He had peasant parents whom he had contrived to imbue with respect for their son.
He said of them: "They are peasants and not bourgeois; that is the reason they are intelligent."
Bahorel, a man of caprice, was scattered over numerous cafes; the others had habits, he had none. He sauntered. To stray is human. To saunter is Parisian. In reality, he had a penetrating mind and was more of a thinker than appeared to view.
He served as a connecting link between the Friends of the A B C and other still unorganized groups, which were destined to take form later on.
In this conclave of young heads, there was one bald member.
The Marquis d'Avaray, whom Louis XVIII. made a duke for having assisted him to enter a hackney-coach on the day when he emigrated, was wont to relate, that in 1814, on his return to France, as the King was disembarking at Calais, a man handed him a petition.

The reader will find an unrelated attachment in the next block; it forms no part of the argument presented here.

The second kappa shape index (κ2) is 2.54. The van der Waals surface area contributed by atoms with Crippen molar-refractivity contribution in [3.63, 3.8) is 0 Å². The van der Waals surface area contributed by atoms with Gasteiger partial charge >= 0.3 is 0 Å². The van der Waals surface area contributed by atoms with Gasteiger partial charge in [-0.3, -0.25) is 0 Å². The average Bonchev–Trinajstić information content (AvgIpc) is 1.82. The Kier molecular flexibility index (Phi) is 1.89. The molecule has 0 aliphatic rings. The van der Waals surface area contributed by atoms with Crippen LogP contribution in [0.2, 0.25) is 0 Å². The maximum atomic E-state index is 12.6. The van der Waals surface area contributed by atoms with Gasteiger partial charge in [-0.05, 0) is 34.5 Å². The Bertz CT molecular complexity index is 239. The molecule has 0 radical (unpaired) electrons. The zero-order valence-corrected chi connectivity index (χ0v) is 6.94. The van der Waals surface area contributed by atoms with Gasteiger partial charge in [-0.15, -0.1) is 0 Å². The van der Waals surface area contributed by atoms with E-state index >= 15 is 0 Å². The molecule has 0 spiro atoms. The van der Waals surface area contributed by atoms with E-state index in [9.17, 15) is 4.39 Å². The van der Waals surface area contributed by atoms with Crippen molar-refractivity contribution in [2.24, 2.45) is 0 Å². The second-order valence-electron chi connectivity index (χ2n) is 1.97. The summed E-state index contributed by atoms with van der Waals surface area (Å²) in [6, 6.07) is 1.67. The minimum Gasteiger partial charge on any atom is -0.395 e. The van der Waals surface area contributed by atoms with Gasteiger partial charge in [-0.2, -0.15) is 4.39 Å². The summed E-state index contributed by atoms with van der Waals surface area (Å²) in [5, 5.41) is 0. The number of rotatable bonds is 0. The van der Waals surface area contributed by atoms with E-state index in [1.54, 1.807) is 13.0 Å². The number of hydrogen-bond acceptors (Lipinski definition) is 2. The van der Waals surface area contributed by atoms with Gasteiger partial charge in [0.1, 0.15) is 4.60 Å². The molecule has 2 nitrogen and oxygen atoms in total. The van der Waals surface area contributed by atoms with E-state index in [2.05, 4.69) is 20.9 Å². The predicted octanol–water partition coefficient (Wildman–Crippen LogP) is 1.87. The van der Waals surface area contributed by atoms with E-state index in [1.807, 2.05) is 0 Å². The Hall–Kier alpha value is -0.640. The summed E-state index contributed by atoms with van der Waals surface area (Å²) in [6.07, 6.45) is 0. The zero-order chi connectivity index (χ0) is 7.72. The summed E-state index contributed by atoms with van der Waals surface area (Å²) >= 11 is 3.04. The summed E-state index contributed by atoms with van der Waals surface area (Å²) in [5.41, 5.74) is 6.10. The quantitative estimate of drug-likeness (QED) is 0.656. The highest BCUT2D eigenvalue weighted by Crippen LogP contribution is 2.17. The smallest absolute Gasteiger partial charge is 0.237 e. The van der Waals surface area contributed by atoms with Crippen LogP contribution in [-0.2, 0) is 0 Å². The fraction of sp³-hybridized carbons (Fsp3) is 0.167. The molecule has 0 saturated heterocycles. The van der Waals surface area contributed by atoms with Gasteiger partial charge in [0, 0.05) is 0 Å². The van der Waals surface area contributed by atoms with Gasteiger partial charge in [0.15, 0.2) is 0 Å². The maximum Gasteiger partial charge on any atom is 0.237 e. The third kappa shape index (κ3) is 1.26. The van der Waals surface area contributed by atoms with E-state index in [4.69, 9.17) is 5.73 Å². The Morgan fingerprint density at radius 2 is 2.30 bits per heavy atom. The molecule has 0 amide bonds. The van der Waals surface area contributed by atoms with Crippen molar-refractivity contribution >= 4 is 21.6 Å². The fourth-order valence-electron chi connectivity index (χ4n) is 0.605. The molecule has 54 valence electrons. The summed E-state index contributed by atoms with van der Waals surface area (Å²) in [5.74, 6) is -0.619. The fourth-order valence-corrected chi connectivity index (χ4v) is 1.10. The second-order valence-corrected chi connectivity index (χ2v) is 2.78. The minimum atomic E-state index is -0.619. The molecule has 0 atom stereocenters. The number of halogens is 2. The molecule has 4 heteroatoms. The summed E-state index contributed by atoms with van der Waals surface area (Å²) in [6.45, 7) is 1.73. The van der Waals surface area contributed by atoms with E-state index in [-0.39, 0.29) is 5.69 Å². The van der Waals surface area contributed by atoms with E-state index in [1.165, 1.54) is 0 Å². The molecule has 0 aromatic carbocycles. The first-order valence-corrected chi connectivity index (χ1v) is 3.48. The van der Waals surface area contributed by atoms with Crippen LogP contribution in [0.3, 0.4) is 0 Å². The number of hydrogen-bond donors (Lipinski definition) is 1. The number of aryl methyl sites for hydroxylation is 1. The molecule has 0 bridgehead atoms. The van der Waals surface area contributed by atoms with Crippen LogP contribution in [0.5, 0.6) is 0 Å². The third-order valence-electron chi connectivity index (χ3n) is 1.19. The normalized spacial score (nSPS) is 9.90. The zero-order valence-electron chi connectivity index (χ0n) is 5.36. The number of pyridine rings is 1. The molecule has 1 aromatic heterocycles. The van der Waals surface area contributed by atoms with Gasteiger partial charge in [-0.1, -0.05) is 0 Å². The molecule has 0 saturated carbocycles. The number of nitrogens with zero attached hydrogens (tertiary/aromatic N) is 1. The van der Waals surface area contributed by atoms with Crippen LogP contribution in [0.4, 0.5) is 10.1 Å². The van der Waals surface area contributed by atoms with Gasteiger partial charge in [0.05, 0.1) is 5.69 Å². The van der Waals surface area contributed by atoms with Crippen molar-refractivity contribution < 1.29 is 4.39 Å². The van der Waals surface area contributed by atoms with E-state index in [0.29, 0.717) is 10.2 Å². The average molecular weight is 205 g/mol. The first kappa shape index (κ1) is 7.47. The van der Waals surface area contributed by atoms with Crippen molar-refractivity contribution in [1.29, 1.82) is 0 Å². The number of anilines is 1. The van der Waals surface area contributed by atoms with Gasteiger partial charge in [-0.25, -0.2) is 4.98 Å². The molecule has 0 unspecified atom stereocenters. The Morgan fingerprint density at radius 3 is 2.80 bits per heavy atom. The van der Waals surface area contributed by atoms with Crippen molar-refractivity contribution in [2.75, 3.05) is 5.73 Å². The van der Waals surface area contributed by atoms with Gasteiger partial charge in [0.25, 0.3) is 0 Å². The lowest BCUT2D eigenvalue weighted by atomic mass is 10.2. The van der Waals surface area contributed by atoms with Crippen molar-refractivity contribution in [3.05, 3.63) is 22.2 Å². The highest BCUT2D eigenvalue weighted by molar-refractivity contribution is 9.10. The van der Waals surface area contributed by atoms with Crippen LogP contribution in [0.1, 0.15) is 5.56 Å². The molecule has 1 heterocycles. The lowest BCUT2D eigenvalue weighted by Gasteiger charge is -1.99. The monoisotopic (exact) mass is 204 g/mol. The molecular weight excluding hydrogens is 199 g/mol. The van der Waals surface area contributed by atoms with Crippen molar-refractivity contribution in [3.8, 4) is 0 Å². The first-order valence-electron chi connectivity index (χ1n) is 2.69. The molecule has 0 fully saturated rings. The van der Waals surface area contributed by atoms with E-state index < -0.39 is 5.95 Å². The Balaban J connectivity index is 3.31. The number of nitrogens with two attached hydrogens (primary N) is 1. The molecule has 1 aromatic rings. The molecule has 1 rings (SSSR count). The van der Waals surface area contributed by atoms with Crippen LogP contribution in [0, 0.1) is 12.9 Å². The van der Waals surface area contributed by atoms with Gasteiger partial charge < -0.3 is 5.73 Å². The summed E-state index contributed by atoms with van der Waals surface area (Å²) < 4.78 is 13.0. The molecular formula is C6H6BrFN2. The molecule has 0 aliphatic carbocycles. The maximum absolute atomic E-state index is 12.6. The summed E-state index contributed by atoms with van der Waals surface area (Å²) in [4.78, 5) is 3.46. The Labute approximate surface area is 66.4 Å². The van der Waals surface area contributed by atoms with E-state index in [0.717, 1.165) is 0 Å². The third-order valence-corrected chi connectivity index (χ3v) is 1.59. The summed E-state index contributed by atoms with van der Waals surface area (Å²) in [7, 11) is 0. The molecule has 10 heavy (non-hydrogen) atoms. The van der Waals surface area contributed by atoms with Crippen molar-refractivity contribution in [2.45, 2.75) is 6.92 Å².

"What is your request?" said the King.
"Sire, a post-office."
"What is your name?"
The King frowned, glanced at the signature of the petition and beheld the name written thus: LESGLE. This non-Bonoparte orthography touched the King and he began to smile. "Sire," resumed the man with the petition, "I had for ancestor a keeper of the hounds surnamed Lesgueules. This surname furnished my name. I am called Lesgueules, by contraction Lesgle, and by corruption l'Aigle." This caused the King to smile broadly. Later on he gave the man the posting office of Meaux, either intentionally or accidentally.
The bald member of the group was the son of this Lesgle, or Legle, and he signed himself, Legle [de Meaux]. As an abbreviation, his companions called him Bossuet.
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Les Miserables -by- Victor Hugo